A distinctive feature of this species is the extremely high-arched, spherical and smooth dorsal carapace with the eponymous yellowish lines radiating outward on each carapace segment on a dark background. In most rayed turtles, the base color of the carapace is lacquer black with characteristic yellow stripes emanating from a light center. The reverse color variation with a light yellow background and black radial stripes is less common. The ray pattern, which is individual for each specimen, continues on the dorsal carapace as well as on the ventral carapace. The basic color of the plastron is yellow and shows a pattern with black areas and lines.
In young specimens, the ray markings are usually particularly colorful and distinct. With age, the characteristic pattern increasingly fades and due to wear (rubbing against stones and bushes) the concentric growth rings of the carapace are usually no longer recognizable. Very old specimens may therefore be completely washed out yellow or black. A distinction is made between dark and light individuals based on the amount of yellow present. Particularly conspicuous and popular are ray turtles, which have a clear, uniform, yellow ray markings pronounced on all shields. These specimens are also referred to as "High Yellow". Animals that are completely devoid of markings and are completely black are rare. Although the yellow and black line pattern may appear conspicuous at first glance, the outlines of a resting ray tortoise completely dissolve in a dry grass or scrub environment. Hatchlings of Astrochelys radiata still possess an inconspicuous baby camouflage pattern in their first year of life. This makes them particularly well protected from predators on sandy, stony soils and in dry foliage. The characteristic ray pattern becomes visible only with the appearance of the first growth rings, after about 1 ½ years.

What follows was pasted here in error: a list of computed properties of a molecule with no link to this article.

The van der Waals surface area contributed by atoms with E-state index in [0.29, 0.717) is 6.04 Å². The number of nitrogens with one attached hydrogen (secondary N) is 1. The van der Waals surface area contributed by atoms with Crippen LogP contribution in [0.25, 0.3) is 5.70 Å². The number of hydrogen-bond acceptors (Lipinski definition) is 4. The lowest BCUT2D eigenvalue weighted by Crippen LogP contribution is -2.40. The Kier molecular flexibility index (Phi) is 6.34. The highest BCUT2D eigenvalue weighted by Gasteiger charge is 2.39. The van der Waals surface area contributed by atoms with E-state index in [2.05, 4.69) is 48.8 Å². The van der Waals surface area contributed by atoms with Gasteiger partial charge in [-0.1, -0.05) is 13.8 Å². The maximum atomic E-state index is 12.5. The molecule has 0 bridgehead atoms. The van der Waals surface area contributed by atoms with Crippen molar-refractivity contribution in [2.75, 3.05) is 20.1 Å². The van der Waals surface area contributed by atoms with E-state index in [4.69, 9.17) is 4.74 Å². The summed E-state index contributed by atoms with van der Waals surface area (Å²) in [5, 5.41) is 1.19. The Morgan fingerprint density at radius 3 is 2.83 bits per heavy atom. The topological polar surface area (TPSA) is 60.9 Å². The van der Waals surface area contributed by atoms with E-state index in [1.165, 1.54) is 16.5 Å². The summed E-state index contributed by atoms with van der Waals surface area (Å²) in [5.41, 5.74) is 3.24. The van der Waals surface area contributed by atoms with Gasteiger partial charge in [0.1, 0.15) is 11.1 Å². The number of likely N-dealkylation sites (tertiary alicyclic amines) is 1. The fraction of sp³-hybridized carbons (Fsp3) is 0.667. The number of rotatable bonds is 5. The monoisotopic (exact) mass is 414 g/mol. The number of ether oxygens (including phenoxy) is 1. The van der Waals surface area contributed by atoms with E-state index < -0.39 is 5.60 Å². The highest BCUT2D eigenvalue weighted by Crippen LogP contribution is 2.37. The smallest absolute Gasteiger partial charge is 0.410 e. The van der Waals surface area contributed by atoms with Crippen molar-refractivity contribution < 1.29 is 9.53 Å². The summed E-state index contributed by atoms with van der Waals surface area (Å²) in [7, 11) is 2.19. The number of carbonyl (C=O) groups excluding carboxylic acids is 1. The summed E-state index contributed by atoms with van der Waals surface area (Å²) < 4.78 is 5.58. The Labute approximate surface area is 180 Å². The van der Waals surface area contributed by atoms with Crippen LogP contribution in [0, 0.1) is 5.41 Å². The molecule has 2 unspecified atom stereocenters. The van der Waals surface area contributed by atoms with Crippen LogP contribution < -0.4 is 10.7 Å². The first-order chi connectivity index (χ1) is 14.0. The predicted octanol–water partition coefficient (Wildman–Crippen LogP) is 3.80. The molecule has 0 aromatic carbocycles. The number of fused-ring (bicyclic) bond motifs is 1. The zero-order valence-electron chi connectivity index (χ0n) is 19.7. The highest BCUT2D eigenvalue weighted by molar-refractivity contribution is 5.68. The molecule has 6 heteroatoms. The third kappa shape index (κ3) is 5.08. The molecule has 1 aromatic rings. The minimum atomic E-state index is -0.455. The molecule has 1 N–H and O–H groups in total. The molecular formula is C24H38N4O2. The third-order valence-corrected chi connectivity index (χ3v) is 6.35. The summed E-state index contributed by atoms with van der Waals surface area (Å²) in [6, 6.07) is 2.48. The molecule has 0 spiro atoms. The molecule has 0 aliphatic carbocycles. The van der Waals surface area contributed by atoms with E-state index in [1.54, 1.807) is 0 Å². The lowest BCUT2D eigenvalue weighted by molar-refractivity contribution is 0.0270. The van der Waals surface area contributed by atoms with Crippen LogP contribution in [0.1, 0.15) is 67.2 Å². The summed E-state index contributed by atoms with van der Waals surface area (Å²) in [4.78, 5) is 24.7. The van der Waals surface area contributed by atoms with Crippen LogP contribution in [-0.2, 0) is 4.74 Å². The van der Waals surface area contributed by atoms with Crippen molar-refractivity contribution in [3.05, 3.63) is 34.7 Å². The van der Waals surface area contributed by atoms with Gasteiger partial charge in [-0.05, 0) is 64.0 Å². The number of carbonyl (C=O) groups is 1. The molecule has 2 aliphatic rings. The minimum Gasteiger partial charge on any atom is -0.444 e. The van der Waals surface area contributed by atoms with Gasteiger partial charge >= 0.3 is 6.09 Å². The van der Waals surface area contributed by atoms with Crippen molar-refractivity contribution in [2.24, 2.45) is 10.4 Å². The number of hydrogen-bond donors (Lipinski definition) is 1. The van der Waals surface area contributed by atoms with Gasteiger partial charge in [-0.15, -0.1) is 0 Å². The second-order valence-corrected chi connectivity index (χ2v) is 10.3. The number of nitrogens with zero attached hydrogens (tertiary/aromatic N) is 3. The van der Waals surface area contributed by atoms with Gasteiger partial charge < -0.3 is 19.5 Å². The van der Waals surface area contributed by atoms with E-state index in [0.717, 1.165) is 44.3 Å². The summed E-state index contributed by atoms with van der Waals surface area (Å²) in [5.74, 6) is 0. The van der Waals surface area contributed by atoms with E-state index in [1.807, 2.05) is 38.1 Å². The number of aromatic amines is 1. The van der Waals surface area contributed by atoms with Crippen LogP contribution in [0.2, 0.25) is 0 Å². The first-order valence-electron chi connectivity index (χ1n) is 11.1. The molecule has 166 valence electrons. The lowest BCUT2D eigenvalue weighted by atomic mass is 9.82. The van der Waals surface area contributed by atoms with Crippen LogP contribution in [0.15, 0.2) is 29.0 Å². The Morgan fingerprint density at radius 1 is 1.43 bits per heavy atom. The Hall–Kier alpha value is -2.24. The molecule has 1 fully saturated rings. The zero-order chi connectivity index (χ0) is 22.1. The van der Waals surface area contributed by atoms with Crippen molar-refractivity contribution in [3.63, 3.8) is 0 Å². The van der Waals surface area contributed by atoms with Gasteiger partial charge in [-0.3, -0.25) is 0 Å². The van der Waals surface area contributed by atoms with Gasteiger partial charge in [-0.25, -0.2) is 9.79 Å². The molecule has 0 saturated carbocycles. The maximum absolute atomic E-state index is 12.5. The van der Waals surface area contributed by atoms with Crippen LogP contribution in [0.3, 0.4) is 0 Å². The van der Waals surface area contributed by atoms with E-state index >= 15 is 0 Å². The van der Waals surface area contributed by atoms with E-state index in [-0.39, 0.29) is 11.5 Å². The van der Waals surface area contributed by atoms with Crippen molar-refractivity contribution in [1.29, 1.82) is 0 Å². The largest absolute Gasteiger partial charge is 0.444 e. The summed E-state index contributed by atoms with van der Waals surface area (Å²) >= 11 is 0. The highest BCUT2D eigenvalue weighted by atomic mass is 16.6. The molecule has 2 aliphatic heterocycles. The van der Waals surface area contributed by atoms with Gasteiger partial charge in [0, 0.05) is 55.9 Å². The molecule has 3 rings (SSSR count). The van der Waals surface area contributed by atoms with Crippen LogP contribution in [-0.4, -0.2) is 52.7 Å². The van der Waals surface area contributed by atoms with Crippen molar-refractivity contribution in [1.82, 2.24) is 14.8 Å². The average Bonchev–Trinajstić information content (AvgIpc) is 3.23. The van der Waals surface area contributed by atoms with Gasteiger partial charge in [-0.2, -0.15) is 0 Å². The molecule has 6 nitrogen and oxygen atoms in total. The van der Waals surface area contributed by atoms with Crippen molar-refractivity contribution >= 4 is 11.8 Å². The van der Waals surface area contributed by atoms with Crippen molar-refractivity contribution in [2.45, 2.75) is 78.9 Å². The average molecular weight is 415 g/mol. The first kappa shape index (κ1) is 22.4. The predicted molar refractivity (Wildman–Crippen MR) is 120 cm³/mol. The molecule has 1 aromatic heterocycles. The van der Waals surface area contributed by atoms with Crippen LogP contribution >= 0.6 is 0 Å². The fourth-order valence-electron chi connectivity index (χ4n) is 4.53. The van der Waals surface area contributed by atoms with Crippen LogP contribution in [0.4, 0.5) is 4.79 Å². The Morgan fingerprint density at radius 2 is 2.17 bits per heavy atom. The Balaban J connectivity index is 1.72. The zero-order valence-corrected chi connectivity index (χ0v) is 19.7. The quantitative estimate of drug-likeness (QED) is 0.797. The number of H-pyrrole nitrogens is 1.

The top of the head is ash colored and may have several light spots, the throat and neck are cream to yellow. The very stout legs and tail also have a yellow coloration. The horn scales of the forelegs are round and flat. The claws are conical and rather blunt. Unlike its sister species, the Malagasy Ploughshare Tortoise, it does not have a prominent extension of the gular shield at the anterior end of the ventral carapace. The posterior marginal shields are somewhat curved up and serrated, and the caudal shield is undivided and curved downward. The ventral carapace is yellow with a large black triangle on the outer edge of each of the arm, thoracic, ventral, and thigh shields. The throat shields are mostly featureless. The anal shields and sometimes the ventral shields have black ray markings. A nuchal shield is present, the supracaudal shield is undivided, and there are 11 marginal shields on each side of the carapace.